Charles "Billy" Newcomb's family has pitched slicers and dicers at the Minnesota State Fair for generations. Now president of Syndicate Sales Corp. in Hopkins, Newcomb can also be found in the lower level of the grandstand touting food choppers and his famous salsa recipe. These are his words:
My family has been selling items at the State Fair since 1933. One of the original items was the Feemster Slicer. It was a vegetable slicer, and the farm ladies just loved it for their refrigerator pickles. It was very dangerous, and sold for a dollar.
My father was from Chicago. One time he was on the Boardwalk in Jersey, and a fellow was demonstrating items and making a dollar or two, so my father decided to give the business a whirl and it clicked.
Back in those days, they used to wear a three-piece suit, with pressed trousers, and they would take their dress jacket off, roll up their sleeves and work in a vest and tie. I grew up in this business ever since I could push a cart around. I was out at the fair stocking the booths, delivering vegetables and merchandise.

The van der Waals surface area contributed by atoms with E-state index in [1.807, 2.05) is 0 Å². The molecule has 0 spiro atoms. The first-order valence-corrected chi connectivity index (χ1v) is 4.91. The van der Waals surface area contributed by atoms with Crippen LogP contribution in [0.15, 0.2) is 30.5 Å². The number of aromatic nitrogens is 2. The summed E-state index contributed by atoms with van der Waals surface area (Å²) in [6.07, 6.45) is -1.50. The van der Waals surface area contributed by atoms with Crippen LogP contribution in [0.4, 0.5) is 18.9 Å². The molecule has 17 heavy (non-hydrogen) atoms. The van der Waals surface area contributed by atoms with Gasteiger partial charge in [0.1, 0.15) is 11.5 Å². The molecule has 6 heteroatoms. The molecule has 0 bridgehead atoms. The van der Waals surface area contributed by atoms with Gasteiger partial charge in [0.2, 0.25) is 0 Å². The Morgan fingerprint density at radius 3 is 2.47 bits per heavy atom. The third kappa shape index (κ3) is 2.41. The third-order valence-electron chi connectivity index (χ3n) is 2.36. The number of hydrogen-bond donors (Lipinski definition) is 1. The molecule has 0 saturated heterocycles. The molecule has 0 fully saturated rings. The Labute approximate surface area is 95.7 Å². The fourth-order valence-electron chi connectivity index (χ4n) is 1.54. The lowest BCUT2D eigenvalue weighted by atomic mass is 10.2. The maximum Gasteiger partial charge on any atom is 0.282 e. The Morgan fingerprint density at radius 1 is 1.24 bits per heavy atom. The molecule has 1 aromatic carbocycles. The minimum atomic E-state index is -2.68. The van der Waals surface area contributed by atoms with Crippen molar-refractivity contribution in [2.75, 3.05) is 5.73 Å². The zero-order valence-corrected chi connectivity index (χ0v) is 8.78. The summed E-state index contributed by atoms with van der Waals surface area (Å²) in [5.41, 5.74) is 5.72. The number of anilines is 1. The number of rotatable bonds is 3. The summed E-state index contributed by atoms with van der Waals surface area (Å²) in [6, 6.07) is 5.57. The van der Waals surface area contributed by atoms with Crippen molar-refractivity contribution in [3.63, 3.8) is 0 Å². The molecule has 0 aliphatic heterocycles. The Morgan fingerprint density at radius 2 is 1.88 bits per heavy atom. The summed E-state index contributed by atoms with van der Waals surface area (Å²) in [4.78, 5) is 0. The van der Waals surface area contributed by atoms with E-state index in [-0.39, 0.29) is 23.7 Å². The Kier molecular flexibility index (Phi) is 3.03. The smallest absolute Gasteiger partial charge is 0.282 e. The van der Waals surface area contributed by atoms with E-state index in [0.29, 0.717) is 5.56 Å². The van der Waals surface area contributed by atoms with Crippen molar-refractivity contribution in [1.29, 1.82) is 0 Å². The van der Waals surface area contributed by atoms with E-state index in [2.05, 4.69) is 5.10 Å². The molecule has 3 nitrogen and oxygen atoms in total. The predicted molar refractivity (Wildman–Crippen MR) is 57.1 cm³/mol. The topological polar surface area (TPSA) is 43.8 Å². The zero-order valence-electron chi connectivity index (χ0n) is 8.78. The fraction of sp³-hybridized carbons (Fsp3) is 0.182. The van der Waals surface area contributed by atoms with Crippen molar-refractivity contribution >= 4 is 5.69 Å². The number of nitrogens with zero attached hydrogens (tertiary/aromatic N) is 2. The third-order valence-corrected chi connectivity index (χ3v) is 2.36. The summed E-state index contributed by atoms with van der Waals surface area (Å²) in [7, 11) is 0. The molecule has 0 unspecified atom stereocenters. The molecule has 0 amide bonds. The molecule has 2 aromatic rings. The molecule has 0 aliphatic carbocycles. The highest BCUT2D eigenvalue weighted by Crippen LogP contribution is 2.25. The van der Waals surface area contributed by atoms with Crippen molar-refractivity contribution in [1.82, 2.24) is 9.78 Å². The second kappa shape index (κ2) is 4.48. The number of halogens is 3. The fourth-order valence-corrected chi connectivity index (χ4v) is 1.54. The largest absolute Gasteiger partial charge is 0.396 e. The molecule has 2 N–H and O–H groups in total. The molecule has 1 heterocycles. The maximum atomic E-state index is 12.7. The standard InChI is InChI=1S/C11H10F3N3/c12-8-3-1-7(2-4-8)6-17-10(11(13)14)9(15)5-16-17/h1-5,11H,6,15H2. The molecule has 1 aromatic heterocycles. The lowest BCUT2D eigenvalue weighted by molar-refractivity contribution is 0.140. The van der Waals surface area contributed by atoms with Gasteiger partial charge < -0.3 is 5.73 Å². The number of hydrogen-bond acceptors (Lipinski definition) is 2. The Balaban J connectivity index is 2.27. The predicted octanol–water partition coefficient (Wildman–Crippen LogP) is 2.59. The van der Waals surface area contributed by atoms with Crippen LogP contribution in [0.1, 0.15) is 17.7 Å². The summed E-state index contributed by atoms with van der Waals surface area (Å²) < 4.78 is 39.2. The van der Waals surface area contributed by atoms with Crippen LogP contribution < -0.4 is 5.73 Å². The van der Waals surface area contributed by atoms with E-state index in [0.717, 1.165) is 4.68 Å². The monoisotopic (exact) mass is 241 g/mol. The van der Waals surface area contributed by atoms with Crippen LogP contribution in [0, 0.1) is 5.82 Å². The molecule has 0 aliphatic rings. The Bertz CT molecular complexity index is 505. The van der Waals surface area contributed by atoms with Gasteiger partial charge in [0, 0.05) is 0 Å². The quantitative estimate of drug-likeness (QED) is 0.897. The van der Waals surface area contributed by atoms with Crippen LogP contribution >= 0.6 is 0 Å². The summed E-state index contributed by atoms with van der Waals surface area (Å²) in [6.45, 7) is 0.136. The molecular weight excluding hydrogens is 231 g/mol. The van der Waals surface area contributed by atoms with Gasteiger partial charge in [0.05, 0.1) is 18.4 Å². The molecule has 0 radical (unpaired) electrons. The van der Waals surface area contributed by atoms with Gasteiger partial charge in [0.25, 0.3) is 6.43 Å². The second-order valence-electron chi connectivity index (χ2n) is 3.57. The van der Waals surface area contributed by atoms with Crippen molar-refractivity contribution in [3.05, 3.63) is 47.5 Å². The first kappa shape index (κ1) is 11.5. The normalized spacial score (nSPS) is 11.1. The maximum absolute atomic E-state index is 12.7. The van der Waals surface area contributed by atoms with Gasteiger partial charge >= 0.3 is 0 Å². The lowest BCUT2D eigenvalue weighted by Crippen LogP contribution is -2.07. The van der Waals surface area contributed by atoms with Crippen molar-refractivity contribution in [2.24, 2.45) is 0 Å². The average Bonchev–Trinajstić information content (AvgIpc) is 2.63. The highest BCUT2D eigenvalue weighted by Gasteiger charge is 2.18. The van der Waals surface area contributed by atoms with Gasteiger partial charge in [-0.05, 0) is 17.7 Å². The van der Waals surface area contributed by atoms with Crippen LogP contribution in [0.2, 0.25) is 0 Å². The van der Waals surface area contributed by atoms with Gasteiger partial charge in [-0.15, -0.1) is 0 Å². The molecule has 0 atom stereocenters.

We travel the circuit, and the Minnesota State Fair is one of the most remarkable in the nation. Every year, people plan their fall around the State Fair, they really do. And we're still out at the fair hustling -- me, my brother and sister. We have a kitchen gadget now that's $35. My father would roll over in his grave.
My folks didn't even want me to pursue this business, but once they saw my interest, they were behind me 100 percent. We've built the business immensely in the last 30 years. We did the bowmaker -- sold tons of them out there. We did the Veg-O-Matic in the '60s, and the Dial-O-Matic -- all the Popeil products.
I'm very close to several families who always buy. No matter what we have new, they'll buy it. We have the good old Ginzu knife, which is still the good old serrated knife where you can go cut sod with it, clean it off and cut Mom's ripe tomatoes. I'm putting in new ceiling tile in the basement and using it to cut. This thing just blows me away. I tell you, it kept my brother and my sister and myself in tennis shoes.
And the Mouli. Every time I pull the Mouli out, I think of my mother. She was the demonstrator, and all the older ladies -- I gotta be delicate with this -- when I ask the older gals, "How many of you still have a Mouli in the house?" about a third of the older ladies raise their hands and I go, "You bought it from my mother."
Billy Newcomb's comments are edited from a longer interview with staff writer Kim Ode.